Foul weather was a continuous hazard for North Sea, English Channel and Biscay mariners, who carried wines from Bordeaux, wool from East Anglia, building materials from Normandy, herrings from the Netherlands, and pilgrims from everywhere in their sturdy ships. Cogs were simply rigged with single square sails on one or more masts, deep-hulled and solidly built, well able to withstand rough seas, but unhandy and restricted in their ability to sail against contrary winds. This was a weighty disadvantage to those setting off into unknown waters; the fine favourable breezes that wafted the sailor on his outward voyage would, unless he could make some headway against them, effectively prevent him from reaching home again.

    Some time about the end of the fourteenth century a ship type emerged that enabled this to be done. The caravel, which served all the early Iberian explorers, was a small vessel, with the deep hull, short masts and transom stern of the North Sea ships, but with a modified Mediterranean lateen rig. This combination, as well as being eminently seaworthy, allowed some modest progression into the direction from which the wind blew, and gave mariners the comfort of knowing that a safe passage home might be achieved.

    Added to this, for the first time navigators were able to be tolerably sure of where they were at any given time, and to produce reliable maps of their journeys. Medieval Arab and Jewish scientists had already produced navigational instruments, the astrolabe and cross-staff being the most important. With these, adapted for use at sea, together with the magnetic compass, in use since the beginning of the fourteenth century, long ocean voyages, and the accurate delineation of newly discovered territories, became feasible.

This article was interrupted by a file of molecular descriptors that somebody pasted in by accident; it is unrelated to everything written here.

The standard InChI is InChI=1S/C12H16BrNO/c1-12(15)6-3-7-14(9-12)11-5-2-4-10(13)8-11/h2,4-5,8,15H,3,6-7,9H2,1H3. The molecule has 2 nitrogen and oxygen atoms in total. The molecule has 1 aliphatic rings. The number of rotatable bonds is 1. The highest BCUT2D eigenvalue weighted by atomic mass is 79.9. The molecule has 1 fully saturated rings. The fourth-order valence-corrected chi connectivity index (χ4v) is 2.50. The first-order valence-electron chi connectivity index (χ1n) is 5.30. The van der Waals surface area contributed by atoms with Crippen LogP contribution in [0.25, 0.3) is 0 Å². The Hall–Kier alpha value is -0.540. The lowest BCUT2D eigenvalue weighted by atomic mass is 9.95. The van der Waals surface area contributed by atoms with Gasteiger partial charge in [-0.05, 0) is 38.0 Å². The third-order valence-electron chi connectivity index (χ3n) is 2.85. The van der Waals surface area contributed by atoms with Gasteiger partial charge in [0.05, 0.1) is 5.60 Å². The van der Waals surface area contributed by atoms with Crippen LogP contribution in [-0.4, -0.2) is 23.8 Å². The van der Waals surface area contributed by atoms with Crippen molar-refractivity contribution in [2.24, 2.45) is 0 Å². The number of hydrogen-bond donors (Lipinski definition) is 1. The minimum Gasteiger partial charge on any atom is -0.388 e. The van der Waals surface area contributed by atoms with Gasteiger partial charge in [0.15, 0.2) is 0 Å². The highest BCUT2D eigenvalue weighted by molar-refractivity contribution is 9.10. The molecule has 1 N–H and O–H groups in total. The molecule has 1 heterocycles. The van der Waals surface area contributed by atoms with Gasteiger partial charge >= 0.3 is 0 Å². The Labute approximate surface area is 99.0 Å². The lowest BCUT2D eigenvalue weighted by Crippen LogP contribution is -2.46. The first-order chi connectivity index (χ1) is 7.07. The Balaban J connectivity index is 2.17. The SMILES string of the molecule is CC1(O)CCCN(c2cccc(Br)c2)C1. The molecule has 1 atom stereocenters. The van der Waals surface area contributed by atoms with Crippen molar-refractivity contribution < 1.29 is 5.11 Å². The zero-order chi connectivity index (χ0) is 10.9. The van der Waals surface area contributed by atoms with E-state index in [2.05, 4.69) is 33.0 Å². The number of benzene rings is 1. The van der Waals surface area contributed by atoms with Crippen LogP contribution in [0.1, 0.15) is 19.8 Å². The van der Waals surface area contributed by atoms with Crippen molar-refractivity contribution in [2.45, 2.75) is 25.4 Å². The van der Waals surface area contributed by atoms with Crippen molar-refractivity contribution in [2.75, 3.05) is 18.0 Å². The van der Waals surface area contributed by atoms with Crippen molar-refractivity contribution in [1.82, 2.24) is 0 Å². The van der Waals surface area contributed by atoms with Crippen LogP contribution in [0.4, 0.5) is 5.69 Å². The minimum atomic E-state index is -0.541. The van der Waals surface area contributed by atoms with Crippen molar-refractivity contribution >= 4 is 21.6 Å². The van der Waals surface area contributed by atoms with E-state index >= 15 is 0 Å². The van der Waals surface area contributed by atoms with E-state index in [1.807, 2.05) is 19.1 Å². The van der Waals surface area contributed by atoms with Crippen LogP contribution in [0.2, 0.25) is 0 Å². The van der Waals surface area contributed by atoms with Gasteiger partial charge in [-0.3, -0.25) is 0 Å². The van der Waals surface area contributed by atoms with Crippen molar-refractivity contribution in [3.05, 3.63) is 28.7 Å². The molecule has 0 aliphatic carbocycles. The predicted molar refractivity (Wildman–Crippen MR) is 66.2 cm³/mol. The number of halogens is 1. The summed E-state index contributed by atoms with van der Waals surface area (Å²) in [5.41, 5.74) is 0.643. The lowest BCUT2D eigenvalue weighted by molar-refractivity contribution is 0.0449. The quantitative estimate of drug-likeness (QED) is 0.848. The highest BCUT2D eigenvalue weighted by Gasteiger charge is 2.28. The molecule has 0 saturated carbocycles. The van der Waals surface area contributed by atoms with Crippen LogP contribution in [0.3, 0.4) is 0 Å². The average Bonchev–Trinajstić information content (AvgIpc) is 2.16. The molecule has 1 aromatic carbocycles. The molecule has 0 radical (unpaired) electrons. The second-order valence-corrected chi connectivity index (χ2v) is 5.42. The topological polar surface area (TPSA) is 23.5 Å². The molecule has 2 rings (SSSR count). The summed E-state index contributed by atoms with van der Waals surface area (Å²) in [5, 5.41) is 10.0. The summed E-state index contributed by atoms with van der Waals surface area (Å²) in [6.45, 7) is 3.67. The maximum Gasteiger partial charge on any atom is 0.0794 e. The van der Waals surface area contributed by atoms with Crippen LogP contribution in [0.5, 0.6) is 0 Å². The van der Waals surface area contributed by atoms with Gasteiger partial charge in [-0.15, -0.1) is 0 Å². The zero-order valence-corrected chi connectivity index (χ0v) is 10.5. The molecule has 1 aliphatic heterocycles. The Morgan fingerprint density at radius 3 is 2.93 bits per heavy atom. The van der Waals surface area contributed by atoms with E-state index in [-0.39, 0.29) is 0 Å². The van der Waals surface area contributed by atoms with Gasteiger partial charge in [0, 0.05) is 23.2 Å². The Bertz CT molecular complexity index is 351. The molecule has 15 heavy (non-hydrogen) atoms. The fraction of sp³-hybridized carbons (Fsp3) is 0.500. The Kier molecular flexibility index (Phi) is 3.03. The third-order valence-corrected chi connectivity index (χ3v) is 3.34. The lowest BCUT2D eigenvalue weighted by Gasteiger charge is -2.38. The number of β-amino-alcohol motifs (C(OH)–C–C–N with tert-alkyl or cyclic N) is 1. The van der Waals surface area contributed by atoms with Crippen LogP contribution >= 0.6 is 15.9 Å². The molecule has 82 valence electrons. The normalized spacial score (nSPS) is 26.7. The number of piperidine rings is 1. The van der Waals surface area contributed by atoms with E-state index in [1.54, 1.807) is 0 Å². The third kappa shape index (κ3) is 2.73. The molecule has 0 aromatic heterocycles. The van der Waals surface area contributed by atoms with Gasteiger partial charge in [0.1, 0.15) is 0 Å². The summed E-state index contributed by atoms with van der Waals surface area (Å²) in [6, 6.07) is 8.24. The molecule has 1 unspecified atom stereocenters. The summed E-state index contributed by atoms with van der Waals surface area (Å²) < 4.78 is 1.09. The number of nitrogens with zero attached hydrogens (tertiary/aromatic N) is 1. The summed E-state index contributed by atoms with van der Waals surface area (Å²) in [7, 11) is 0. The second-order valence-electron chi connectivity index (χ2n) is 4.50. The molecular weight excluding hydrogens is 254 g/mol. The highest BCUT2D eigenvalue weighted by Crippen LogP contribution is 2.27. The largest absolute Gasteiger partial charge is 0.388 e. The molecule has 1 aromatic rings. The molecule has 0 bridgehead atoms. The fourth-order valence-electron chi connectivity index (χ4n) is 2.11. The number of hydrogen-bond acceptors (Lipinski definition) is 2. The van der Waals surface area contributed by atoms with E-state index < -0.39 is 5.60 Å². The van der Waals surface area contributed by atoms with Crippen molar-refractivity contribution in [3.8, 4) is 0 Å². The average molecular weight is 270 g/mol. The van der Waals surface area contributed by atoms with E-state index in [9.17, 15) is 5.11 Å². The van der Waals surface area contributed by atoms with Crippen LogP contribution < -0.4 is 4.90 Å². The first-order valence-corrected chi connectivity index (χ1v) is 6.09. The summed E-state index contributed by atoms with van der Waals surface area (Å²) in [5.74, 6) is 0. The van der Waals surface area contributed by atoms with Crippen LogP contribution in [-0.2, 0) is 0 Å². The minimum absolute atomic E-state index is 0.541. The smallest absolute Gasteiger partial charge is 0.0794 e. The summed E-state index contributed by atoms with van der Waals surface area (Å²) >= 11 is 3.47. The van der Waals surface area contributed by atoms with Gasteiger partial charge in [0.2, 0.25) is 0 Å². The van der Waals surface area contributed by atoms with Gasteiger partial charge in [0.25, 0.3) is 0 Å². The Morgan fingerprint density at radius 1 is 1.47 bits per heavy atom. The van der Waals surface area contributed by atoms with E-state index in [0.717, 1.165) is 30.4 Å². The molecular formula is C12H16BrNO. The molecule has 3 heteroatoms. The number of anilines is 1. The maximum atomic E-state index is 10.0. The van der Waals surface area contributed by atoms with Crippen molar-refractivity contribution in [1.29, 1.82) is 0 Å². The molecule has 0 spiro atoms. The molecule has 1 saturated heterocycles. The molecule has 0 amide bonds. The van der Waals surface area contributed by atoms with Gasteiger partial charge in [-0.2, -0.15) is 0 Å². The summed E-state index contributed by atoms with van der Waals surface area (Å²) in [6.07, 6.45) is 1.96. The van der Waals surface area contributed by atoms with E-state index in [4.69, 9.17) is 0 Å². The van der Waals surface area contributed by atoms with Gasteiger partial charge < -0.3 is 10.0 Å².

These techniques were little different from those which had been employed by Chinese mariners for many centuries. The Chinese who visited East Africa at the same time that the Portuguese were feeling their way down the west coast did so in ships at least as well equipped and much larger than those of the Europeans; and the Arab dhows that made the passages to India and even as far as the South China Sea were able, seaworthy vessels. But the caravels and their successors, the carracks, had one decisive advantage, which goes far to explain how Europeans were able to establish extensive empires. The strong and deep hulls of their ships were able to accommodate powerful batteries of cannon: the Regent, built for Henry VII of England in 1495, mounted 225 guns. Against the forces of the great Ottoman, Moghul and Chinese empires European nations could deploy only handfuls of soldiers, but with the naval power at their disposal they could defend any trading posts they might be able to establish in the Indies, and control all maritime trade routes.

    It was to secure such bases, and to develop the trade that might flow through them, that was the object of da Gama's voyage, and all subsequent expeditions for a century and a half. There seemed nothing on the coast of southern Africa, beyond the most basic of supplies, to warrant much interest, whereas within twenty years of da Gama's first voyage a Portuguese commercial empire, governed from Goa by a succession of viceroys, the first of whom was da Gama himself, had established trading stations from Mozambique to Macao, whence the caravels freighted pepper, spices, silks, gold and precious stones home to Lisbon. The stream of wealth coming across the Atlantic to Spain was matched, for the time being, by a similar flow around the Cape of Good Hope to Portugal.